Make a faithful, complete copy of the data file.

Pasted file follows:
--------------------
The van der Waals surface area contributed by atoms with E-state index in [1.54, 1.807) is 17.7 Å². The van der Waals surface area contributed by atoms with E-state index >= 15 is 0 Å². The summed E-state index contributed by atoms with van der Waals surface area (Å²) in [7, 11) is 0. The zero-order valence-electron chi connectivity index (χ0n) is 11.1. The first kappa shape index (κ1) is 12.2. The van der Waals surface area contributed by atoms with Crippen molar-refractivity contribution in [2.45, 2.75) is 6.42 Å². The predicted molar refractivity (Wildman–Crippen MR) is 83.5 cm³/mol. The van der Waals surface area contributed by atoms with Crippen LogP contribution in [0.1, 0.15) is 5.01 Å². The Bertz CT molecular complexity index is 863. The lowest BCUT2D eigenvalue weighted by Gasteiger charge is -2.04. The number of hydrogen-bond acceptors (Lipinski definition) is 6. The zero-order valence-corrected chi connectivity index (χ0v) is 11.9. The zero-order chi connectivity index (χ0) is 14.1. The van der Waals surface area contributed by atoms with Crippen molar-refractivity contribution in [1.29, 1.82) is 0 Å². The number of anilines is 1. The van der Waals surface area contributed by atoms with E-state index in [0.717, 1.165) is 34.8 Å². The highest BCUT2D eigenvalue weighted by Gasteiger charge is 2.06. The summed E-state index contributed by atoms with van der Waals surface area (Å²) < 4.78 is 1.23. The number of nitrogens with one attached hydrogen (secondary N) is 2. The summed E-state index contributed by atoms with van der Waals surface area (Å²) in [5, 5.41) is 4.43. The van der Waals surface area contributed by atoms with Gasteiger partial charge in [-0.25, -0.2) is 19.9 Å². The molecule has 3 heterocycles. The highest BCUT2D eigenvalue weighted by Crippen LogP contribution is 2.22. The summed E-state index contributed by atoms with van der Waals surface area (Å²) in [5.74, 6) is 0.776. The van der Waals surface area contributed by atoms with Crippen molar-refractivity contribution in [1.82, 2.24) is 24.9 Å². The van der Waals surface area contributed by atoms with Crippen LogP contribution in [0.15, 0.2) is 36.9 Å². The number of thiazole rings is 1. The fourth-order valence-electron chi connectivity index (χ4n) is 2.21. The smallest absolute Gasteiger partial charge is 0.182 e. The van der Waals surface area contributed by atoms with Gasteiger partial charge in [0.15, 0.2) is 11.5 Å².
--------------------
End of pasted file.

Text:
The van der Waals surface area contributed by atoms with E-state index in [1.54, 1.807) is 17.7 Å². The van der Waals surface area contributed by atoms with E-state index >= 15 is 0 Å². The summed E-state index contributed by atoms with van der Waals surface area (Å²) in [7, 11) is 0. The zero-order valence-electron chi connectivity index (χ0n) is 11.1. The first kappa shape index (κ1) is 12.2. The van der Waals surface area contributed by atoms with Crippen molar-refractivity contribution in [2.45, 2.75) is 6.42 Å². The predicted molar refractivity (Wildman–Crippen MR) is 83.5 cm³/mol. The van der Waals surface area contributed by atoms with Crippen LogP contribution in [0.1, 0.15) is 5.01 Å². The Bertz CT molecular complexity index is 863. The lowest BCUT2D eigenvalue weighted by Gasteiger charge is -2.04. The number of hydrogen-bond acceptors (Lipinski definition) is 6. The zero-order valence-corrected chi connectivity index (χ0v) is 11.9. The zero-order chi connectivity index (χ0) is 14.1. The van der Waals surface area contributed by atoms with Crippen molar-refractivity contribution in [1.29, 1.82) is 0 Å². The number of anilines is 1. The van der Waals surface area contributed by atoms with E-state index in [0.717, 1.165) is 34.8 Å². The highest BCUT2D eigenvalue weighted by Gasteiger charge is 2.06. The summed E-state index contributed by atoms with van der Waals surface area (Å²) < 4.78 is 1.23. The number of nitrogens with one attached hydrogen (secondary N) is 2. The summed E-state index contributed by atoms with van der Waals surface area (Å²) in [5, 5.41) is 4.43. The van der Waals surface area contributed by atoms with Gasteiger partial charge in [-0.25, -0.2) is 19.9 Å². The molecule has 3 heterocycles. The highest BCUT2D eigenvalue weighted by Crippen LogP contribution is 2.22. The summed E-state index contributed by atoms with van der Waals surface area (Å²) in [5.74, 6) is 0.776. The van der Waals surface area contributed by atoms with Crippen molar-refractivity contribution in [1.82, 2.24) is 24.9 Å². The van der Waals surface area contributed by atoms with Crippen LogP contribution in [0.15, 0.2) is 36.9 Å². The number of thiazole rings is 1. The fourth-order valence-electron chi connectivity index (χ4n) is 2.21. The smallest absolute Gasteiger partial charge is 0.182 e. The van der Waals surface area contributed by atoms with Gasteiger partial charge in [0.15, 0.2) is 11.5 Å².